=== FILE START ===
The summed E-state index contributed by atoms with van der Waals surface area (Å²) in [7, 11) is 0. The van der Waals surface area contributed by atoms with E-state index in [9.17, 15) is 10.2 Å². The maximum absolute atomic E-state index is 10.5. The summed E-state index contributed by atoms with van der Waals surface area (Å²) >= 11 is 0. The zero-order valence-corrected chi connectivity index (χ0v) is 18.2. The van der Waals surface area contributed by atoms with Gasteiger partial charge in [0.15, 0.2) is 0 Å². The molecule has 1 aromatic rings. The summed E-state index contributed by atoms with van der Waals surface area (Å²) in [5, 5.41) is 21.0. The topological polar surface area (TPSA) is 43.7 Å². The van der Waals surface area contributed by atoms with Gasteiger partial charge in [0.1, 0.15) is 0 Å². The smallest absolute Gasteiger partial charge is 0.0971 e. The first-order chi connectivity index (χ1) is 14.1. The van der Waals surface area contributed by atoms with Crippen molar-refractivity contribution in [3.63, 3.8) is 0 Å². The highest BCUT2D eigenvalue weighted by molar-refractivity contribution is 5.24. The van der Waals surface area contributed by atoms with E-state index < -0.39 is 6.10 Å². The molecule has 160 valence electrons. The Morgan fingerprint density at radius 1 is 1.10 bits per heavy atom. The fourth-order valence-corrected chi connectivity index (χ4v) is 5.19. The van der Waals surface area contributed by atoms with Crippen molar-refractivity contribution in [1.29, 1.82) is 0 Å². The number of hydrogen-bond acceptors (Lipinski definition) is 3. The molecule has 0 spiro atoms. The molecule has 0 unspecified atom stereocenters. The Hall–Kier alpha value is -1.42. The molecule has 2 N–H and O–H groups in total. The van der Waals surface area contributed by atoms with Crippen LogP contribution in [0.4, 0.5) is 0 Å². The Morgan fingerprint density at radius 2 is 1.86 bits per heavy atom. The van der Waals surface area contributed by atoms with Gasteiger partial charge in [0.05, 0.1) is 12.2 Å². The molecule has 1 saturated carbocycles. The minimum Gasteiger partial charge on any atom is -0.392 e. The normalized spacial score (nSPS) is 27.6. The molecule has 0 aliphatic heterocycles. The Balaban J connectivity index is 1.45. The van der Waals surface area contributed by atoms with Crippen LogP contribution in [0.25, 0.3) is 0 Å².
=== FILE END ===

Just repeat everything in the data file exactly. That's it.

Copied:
The summed E-state index contributed by atoms with van der Waals surface area (Å²) in [7, 11) is 0. The van der Waals surface area contributed by atoms with E-state index in [9.17, 15) is 10.2 Å². The maximum absolute atomic E-state index is 10.5. The summed E-state index contributed by atoms with van der Waals surface area (Å²) >= 11 is 0. The zero-order valence-corrected chi connectivity index (χ0v) is 18.2. The van der Waals surface area contributed by atoms with Gasteiger partial charge in [0.15, 0.2) is 0 Å². The molecule has 1 aromatic rings. The summed E-state index contributed by atoms with van der Waals surface area (Å²) in [5, 5.41) is 21.0. The topological polar surface area (TPSA) is 43.7 Å². The van der Waals surface area contributed by atoms with Gasteiger partial charge in [0.1, 0.15) is 0 Å². The smallest absolute Gasteiger partial charge is 0.0971 e. The first-order chi connectivity index (χ1) is 14.1. The van der Waals surface area contributed by atoms with Crippen molar-refractivity contribution in [3.63, 3.8) is 0 Å². The highest BCUT2D eigenvalue weighted by molar-refractivity contribution is 5.24. The van der Waals surface area contributed by atoms with E-state index < -0.39 is 6.10 Å². The molecule has 160 valence electrons. The Morgan fingerprint density at radius 1 is 1.10 bits per heavy atom. The fourth-order valence-corrected chi connectivity index (χ4v) is 5.19. The van der Waals surface area contributed by atoms with Crippen molar-refractivity contribution in [1.29, 1.82) is 0 Å². The number of hydrogen-bond acceptors (Lipinski definition) is 3. The molecule has 0 spiro atoms. The molecule has 0 unspecified atom stereocenters. The Hall–Kier alpha value is -1.42. The molecule has 2 N–H and O–H groups in total. The van der Waals surface area contributed by atoms with Crippen LogP contribution in [0.4, 0.5) is 0 Å². The Morgan fingerprint density at radius 2 is 1.86 bits per heavy atom. The van der Waals surface area contributed by atoms with Gasteiger partial charge in [0.05, 0.1) is 12.2 Å². The molecule has 1 saturated carbocycles. The minimum Gasteiger partial charge on any atom is -0.392 e. The normalized spacial score (nSPS) is 27.6. The molecule has 0 aliphatic heterocycles. The Balaban J connectivity index is 1.45. The van der Waals surface area contributed by atoms with Crippen LogP contribution in [0.25, 0.3) is 0 Å².